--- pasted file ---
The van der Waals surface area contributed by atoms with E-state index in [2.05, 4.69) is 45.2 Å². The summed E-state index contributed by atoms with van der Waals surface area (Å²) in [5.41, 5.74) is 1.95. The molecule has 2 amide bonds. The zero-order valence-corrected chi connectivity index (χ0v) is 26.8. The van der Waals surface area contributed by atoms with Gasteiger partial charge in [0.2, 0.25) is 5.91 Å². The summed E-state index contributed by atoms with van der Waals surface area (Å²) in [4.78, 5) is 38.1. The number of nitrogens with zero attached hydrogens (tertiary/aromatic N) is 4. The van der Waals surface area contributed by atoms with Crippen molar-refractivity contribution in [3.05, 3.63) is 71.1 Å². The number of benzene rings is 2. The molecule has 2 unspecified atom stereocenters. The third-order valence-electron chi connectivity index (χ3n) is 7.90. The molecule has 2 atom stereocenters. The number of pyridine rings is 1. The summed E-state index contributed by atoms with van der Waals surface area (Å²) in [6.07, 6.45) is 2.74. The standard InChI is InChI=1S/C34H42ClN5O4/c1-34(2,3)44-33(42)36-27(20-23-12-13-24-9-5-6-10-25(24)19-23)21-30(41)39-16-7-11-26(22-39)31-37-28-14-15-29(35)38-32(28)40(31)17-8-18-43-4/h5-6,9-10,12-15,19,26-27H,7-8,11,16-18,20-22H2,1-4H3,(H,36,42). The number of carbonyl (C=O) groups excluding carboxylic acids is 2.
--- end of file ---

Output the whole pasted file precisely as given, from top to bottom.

The van der Waals surface area contributed by atoms with E-state index in [2.05, 4.69) is 45.2 Å². The summed E-state index contributed by atoms with van der Waals surface area (Å²) in [5.41, 5.74) is 1.95. The molecule has 2 amide bonds. The zero-order valence-corrected chi connectivity index (χ0v) is 26.8. The van der Waals surface area contributed by atoms with Gasteiger partial charge in [0.2, 0.25) is 5.91 Å². The summed E-state index contributed by atoms with van der Waals surface area (Å²) in [4.78, 5) is 38.1. The number of nitrogens with zero attached hydrogens (tertiary/aromatic N) is 4. The van der Waals surface area contributed by atoms with Crippen molar-refractivity contribution in [3.05, 3.63) is 71.1 Å². The number of benzene rings is 2. The molecule has 2 unspecified atom stereocenters. The third-order valence-electron chi connectivity index (χ3n) is 7.90. The molecule has 2 atom stereocenters. The number of pyridine rings is 1. The summed E-state index contributed by atoms with van der Waals surface area (Å²) in [6.07, 6.45) is 2.74. The standard InChI is InChI=1S/C34H42ClN5O4/c1-34(2,3)44-33(42)36-27(20-23-12-13-24-9-5-6-10-25(24)19-23)21-30(41)39-16-7-11-26(22-39)31-37-28-14-15-29(35)38-32(28)40(31)17-8-18-43-4/h5-6,9-10,12-15,19,26-27H,7-8,11,16-18,20-22H2,1-4H3,(H,36,42). The number of carbonyl (C=O) groups excluding carboxylic acids is 2.